Intel has released its 1.8-GHz Pentium 4 processor, a smidge faster than the 1.7-GHz chip it supercedes. It also introduced a Pentium 4 at 1.6 GHz. But the next major breakthrough for Intel comes when Pentium 4 hits 2 GHz. Meanwhile, Advanced Micro Devices Inc. says it will reach that mark next year with its 64-bit Clawhammer chip. Currently, AMD's fastest chip is the 1.4-GHz Athlon processor.
Andrade says the speed glut, along with the general slump in IT spending, is one reason the PC market this year is expected to suffer its first ever year-over-year sales decline. Chipmakers and their customers who build PCs aren't likely to get much of a boost when Microsoft releases its Windows XP operating system later this year, which Microsoft says should perform just fine on a PC running at 300 MHz. Still, Intel officials are optimistic that next-generation applications like real-time voice and video streaming will boost demand for high-end systems.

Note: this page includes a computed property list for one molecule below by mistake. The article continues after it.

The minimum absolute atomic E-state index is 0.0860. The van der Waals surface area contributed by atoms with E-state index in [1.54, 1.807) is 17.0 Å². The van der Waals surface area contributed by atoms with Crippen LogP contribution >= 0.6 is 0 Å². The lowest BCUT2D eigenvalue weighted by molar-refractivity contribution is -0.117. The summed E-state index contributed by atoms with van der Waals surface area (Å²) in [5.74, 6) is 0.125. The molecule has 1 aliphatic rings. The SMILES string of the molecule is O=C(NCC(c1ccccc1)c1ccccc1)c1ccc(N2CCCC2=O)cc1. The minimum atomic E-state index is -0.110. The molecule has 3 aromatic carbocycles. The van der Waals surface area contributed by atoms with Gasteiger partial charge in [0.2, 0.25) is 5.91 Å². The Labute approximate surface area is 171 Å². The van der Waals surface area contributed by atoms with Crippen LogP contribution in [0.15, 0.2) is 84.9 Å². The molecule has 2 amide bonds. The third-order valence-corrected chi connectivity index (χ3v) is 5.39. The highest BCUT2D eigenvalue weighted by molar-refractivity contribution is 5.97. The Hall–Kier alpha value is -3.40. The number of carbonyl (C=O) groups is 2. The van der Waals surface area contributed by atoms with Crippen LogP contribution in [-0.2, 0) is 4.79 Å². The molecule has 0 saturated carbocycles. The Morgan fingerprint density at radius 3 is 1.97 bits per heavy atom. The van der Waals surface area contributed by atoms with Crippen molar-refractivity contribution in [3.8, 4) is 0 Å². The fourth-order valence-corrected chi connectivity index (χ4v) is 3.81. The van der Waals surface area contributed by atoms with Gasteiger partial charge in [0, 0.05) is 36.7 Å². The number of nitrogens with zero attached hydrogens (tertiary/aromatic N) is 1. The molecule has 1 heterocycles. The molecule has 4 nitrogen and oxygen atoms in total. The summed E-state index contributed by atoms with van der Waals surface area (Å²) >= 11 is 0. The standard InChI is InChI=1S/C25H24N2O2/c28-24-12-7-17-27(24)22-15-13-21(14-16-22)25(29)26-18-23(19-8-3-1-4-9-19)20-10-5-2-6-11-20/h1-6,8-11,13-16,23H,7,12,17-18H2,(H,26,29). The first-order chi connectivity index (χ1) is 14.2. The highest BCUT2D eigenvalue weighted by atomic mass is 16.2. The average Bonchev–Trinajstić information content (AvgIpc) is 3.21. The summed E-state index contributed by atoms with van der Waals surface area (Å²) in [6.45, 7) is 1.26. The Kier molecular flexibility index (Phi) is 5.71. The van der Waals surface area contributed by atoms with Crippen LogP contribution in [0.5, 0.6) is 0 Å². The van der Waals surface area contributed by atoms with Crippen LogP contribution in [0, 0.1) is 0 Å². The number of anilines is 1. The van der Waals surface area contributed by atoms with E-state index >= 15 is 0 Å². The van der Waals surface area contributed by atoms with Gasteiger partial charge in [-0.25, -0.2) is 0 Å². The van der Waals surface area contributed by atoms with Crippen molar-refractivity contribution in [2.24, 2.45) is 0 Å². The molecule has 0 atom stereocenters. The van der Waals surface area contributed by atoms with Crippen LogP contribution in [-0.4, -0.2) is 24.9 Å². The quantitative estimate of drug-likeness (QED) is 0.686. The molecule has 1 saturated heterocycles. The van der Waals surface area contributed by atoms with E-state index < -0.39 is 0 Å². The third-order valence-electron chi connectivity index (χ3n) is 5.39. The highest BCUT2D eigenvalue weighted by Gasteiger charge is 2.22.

"We think the PC will continue to be the center or the digital world, and even the fastest systems are hitting a price point that's palatable for most IT managers," says Intel spokesman George Alfs. Perhaps--but it may get worse before it gets better. According to market watcher International Data Corp., computer makers will ship 6.3% fewer units in the United States this year than last year. The consumer market will take the biggest hit, with sales falling 17.3%, while corporate sales will remain virtually flat.